Steps to form a unionBuild an organizing committee
Come up with an issues program
Sign-up majority on membership cards
Fill an election petition
Set election date
Conduct an NLRB election
Prepare for negotiations
Negotiations and ratifications
Join the union
The process of forming a union in the private sector is different compared to the private sector. The private sector provides its employees with power over bargaining. The leaders bargain for more benefits even though they know that it may lead to bankruptcy. However, the public sector represents the interests of employees within the public sectors and in the governmental organizations. Additionally, public unions do not bargain with the taxpayers who pay the bills. In public sectors, when employees go on strike, they have no penalty for being absent from work. The main difference between these two sectors is that, in private sectors, employees must respect the decisions made by their employer whereas in the public sector, this is not observed (Charlwood 464).
The National Labor Relations Board (NLRB) and the Federal Labor Relations Authority (FLRA) both play different roles in the labor relations. The NLRB mainly works with the private sector. It conducts elections to determine whether employees want their union to be represented. It also investigates and rectifies the unfair labor practices conducted by employers and unions (Cooke 595). The FLRA is an independent agency which is responsible for the labor-management relations program for non-postal federal employees. It also provides leadership in coming up with policies and offers guidance on issues related to labor management disputes.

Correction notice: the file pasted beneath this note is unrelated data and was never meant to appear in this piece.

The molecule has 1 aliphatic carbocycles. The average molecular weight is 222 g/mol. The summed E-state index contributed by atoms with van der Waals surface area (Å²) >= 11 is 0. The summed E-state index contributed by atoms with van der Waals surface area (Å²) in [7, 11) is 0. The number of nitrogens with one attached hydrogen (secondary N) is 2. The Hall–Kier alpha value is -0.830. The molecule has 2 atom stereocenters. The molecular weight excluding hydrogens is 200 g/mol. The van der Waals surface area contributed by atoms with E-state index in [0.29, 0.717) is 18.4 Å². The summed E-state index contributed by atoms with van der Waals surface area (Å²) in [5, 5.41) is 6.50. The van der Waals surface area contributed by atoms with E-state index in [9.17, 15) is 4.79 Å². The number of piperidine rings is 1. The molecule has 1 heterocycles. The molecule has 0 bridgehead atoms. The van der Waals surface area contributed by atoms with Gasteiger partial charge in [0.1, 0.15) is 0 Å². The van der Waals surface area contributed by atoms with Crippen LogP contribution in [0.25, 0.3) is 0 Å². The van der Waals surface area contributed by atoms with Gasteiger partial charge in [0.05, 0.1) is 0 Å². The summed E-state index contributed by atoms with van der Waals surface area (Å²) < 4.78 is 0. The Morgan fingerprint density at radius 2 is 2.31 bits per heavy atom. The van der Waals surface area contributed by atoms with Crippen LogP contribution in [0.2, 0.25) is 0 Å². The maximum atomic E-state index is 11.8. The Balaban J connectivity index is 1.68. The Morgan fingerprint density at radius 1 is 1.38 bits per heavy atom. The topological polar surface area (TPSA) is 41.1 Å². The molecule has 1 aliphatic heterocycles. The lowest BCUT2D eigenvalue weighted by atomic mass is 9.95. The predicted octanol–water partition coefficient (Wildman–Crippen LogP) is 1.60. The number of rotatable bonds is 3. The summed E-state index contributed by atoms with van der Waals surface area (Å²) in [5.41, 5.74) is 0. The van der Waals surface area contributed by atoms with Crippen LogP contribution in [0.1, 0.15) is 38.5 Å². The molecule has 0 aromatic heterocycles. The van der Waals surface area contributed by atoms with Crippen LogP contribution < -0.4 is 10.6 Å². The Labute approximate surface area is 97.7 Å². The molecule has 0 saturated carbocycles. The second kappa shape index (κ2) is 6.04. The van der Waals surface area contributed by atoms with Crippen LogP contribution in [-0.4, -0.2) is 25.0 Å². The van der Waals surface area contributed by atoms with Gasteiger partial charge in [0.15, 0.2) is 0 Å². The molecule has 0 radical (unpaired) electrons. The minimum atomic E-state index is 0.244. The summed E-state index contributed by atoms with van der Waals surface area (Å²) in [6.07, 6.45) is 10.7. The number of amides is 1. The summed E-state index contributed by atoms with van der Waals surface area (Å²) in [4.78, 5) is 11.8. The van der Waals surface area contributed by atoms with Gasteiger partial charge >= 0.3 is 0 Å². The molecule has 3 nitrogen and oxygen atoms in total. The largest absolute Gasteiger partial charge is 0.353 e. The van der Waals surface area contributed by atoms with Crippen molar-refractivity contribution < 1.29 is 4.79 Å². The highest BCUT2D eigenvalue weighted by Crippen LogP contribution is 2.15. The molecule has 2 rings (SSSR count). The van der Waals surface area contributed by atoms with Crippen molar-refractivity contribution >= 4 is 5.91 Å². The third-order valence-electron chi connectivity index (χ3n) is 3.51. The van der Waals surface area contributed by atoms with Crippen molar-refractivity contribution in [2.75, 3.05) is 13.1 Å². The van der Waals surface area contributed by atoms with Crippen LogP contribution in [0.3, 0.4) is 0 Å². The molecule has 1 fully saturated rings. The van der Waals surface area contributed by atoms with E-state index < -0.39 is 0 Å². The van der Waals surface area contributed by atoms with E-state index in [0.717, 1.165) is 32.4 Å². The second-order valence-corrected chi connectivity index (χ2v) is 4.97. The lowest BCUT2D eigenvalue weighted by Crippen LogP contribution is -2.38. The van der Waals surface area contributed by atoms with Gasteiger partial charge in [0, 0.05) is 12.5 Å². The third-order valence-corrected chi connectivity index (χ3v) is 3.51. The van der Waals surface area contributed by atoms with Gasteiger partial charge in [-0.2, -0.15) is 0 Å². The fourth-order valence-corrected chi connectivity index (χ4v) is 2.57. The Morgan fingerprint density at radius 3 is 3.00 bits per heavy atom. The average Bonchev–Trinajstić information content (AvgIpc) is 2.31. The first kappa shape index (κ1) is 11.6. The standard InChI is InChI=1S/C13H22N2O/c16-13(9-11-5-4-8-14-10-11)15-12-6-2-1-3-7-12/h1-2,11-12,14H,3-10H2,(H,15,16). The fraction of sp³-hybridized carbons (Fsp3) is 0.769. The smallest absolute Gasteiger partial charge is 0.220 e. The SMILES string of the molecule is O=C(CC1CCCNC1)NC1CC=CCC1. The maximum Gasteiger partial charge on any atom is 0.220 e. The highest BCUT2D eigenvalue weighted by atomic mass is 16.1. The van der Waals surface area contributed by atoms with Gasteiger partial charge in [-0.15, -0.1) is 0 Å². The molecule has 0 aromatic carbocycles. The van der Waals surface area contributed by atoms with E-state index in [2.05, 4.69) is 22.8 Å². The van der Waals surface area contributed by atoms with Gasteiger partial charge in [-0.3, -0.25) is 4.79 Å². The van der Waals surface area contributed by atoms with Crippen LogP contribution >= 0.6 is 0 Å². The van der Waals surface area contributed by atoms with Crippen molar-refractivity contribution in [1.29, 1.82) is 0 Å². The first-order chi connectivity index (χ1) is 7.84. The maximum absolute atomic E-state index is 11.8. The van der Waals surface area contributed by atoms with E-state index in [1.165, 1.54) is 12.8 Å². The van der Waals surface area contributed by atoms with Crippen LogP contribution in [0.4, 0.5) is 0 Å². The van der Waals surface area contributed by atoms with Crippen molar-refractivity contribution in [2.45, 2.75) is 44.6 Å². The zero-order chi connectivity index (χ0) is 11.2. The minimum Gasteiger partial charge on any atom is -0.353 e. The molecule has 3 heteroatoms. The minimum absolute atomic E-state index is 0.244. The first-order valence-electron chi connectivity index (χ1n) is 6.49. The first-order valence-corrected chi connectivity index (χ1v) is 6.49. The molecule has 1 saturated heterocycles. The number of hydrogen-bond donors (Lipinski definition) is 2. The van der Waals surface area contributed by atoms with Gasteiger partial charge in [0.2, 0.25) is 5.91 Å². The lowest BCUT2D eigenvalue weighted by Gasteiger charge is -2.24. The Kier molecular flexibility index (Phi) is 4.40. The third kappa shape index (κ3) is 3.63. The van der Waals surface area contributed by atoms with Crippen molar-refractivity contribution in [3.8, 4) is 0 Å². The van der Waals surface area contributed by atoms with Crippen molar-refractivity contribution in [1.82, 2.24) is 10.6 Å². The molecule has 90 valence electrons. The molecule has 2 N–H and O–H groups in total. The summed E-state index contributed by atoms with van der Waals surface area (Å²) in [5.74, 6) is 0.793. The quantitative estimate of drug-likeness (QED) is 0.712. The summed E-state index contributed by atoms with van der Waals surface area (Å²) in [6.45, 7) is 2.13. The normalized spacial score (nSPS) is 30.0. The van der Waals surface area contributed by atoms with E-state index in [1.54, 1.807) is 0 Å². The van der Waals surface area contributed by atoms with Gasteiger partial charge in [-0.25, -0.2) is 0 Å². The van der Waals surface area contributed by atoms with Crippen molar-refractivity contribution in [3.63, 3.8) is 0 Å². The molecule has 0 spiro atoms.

Unions are formed when a group of employees form an organizing committee that comes up with an issues program, sign up a majority on membership cards, fill an election petition and finally win the election. Employees form unions in order for them to seek for better pay at work, better treatment and better benefits. All employees who are a part of the labor force are allowed to join or form a union legally. Managers of organizations however, are not allowed to join a union and are considered to be a part of the company’s management rather than its labor force. The NLRA does not protect employers (Friedman 175).
- Charlwood, A. (2002). Why do Non–union employees want to unionize? evidence from britain.British Journal of Industrial Relations, 40(3), 463-491.
- Cooke, W. N. (1994). Employee participation programs, group-based incentives, and company performance: A union-nonunion comparison. Industrial & Labor Relations Review, 47(4), 594-609.
- Friedman, M. (2007). The social responsibility of business is to increase its profits. In Corporate ethics and corporate governance (pp. 173-178). springer berlin heidelberg.